To correct this, make sure that:

  1. Field groups registered via PHP are registered after ACF has initialized, preferably on the acf/init hook.
  2. Calls to get_field() or the_field() happen inside an action hook/filter which fires after your fields have been registered, or inside your theme’s template files.

Below is an example of how to correctly register fields using the acf/init hook.

add_action( 'acf/init', 'my_acf_add_local_field_groups' );

function my_acf_add_local_field_groups() {
    acf_add_local_field_group(array(
        'key' => 'group_1',
        'title' => 'Page Hero',
        'fields' => array (
            array (
                'key' => 'field_1',
                'label' => 'Hero Title',
                'name' => hero_title,
                'type' => 'text',
            )
        ),
        'location' => array (
            array (
                array (
                    'param' => 'post_type',
                    'operator' => '==',
                    'value' => page,
                ),
            ),
        ),
    ));
}

Registering Fields Inside Conditional Logic

Care should be taken when registering local fields/field groups inside conditional logic, as get_field() and related functions may not work as intended.

For example, the following code registers a field in PHP, but only in the WordPress admin due to the is_admin() check. Any calls to get_field() in frontend theme code wouldn’t be able to retrieve the value for that field:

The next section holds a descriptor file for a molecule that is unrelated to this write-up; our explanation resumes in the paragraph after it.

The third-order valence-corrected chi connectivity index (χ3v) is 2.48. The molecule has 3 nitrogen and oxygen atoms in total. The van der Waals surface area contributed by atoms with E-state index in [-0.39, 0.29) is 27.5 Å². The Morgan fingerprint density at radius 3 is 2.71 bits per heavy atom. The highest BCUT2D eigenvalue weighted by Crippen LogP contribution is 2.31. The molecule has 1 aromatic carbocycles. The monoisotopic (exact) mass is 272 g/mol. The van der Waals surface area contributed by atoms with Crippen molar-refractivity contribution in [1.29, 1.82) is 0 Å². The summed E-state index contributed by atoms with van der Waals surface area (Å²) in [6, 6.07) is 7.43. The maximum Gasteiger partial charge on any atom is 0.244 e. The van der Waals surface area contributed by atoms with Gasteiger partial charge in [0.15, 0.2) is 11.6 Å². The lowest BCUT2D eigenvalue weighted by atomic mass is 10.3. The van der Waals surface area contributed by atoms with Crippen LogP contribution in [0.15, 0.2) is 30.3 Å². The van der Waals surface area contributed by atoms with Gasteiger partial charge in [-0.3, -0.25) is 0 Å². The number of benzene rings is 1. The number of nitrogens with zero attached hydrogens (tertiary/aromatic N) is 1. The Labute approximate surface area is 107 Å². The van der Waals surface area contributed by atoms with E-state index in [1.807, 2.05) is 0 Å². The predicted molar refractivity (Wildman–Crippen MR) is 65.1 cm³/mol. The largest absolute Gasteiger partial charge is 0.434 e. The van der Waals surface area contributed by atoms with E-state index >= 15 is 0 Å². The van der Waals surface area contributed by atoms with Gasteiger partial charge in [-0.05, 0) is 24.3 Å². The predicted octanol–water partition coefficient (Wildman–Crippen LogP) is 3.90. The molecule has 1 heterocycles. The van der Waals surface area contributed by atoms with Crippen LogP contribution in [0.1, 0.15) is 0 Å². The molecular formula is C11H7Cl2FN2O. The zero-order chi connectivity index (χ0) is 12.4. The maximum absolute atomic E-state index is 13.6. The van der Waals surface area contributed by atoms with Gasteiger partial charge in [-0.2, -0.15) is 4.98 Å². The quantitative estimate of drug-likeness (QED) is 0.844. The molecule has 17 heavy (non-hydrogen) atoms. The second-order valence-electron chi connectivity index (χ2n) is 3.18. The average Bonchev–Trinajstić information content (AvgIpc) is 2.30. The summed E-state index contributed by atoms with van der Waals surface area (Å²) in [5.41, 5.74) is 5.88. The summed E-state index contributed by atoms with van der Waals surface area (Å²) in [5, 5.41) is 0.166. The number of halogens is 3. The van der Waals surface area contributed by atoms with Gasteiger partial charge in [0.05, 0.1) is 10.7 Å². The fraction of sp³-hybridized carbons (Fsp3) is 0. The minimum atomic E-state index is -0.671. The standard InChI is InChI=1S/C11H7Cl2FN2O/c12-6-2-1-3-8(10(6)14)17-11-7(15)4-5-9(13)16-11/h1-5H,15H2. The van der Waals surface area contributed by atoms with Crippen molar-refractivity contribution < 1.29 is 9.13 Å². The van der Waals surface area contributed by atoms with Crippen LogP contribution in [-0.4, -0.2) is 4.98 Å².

if ( is_admin() ) {
    add_action( 'acf/init', 'my_acf_add_local_field_groups' );
}

function my_acf_add_local_field_groups() {
    acf_add_local_field_group(array(
        'key' => 'group_1',
        'title' => 'Page Hero',
        'fields' => array (
            array (
                'key' => 'field_1',
                'label' => 'Hero Title',
                'name' => hero_title,
                'type' => 'text',
            )
        ),
        'location' => array (
            array (
                array (
                    'param' => 'post_type',
                    'operator' => '==',
                    'value' => page,
                ),
            ),
        ),
    ));
}

The conditional logic needs to be removed so that the ‘acf/init’ action is called on both the admin and frontend of the site:

add_action( 'acf/init', 'my_acf_add_local_field_groups' );

Multisite Installs Using the Same Field Across Multiple Subsites

ACF fields are only available to the subsite that registered them. If you want to use the same ACF field on multiple subsites, you should create the field on any subsites that will use the field.

Alternatively, you could export the field groups that you want to re-use as PHP (via Custom Fields -> Tools -> Generate PHP), and include that PHP in the functions.php file of any themes used by the subsites. This will register the fields via PHP, and make sure they are available across the multisite network.